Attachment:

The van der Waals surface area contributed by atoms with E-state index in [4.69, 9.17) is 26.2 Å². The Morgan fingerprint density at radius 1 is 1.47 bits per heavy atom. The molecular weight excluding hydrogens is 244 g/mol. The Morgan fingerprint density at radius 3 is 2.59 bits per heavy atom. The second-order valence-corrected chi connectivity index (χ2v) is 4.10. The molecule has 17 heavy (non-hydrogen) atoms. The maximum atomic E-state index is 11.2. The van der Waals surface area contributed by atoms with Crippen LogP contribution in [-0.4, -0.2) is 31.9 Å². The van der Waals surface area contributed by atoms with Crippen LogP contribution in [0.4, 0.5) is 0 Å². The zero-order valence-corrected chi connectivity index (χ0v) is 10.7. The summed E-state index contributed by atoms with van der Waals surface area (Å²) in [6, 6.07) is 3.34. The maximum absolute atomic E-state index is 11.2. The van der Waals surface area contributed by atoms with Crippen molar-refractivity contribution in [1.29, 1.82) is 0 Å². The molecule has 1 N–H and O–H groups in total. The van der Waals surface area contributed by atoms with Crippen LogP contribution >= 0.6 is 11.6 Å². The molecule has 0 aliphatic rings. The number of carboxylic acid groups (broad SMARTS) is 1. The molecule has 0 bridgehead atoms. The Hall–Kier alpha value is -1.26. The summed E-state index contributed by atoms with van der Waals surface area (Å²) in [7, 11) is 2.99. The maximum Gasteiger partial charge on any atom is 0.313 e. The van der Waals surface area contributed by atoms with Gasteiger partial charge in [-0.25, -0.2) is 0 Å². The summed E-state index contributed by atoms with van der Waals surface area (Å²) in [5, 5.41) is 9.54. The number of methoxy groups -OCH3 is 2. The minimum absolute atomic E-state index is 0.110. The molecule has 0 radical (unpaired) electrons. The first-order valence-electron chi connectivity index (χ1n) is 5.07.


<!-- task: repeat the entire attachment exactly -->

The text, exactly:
The van der Waals surface area contributed by atoms with E-state index in [4.69, 9.17) is 26.2 Å². The Morgan fingerprint density at radius 1 is 1.47 bits per heavy atom. The molecular weight excluding hydrogens is 244 g/mol. The Morgan fingerprint density at radius 3 is 2.59 bits per heavy atom. The second-order valence-corrected chi connectivity index (χ2v) is 4.10. The molecule has 17 heavy (non-hydrogen) atoms. The maximum atomic E-state index is 11.2. The van der Waals surface area contributed by atoms with Crippen LogP contribution in [-0.4, -0.2) is 31.9 Å². The van der Waals surface area contributed by atoms with Crippen LogP contribution in [0.4, 0.5) is 0 Å². The zero-order valence-corrected chi connectivity index (χ0v) is 10.7. The summed E-state index contributed by atoms with van der Waals surface area (Å²) in [6, 6.07) is 3.34. The maximum absolute atomic E-state index is 11.2. The van der Waals surface area contributed by atoms with Crippen molar-refractivity contribution in [1.29, 1.82) is 0 Å². The molecule has 1 N–H and O–H groups in total. The van der Waals surface area contributed by atoms with Crippen LogP contribution >= 0.6 is 11.6 Å². The molecule has 0 aliphatic rings. The number of carboxylic acid groups (broad SMARTS) is 1. The molecule has 0 bridgehead atoms. The Hall–Kier alpha value is -1.26. The summed E-state index contributed by atoms with van der Waals surface area (Å²) in [7, 11) is 2.99. The maximum Gasteiger partial charge on any atom is 0.313 e. The van der Waals surface area contributed by atoms with Gasteiger partial charge in [-0.25, -0.2) is 0 Å². The summed E-state index contributed by atoms with van der Waals surface area (Å²) in [5, 5.41) is 9.54. The number of methoxy groups -OCH3 is 2. The minimum absolute atomic E-state index is 0.110. The molecule has 0 radical (unpaired) electrons. The first-order valence-electron chi connectivity index (χ1n) is 5.07.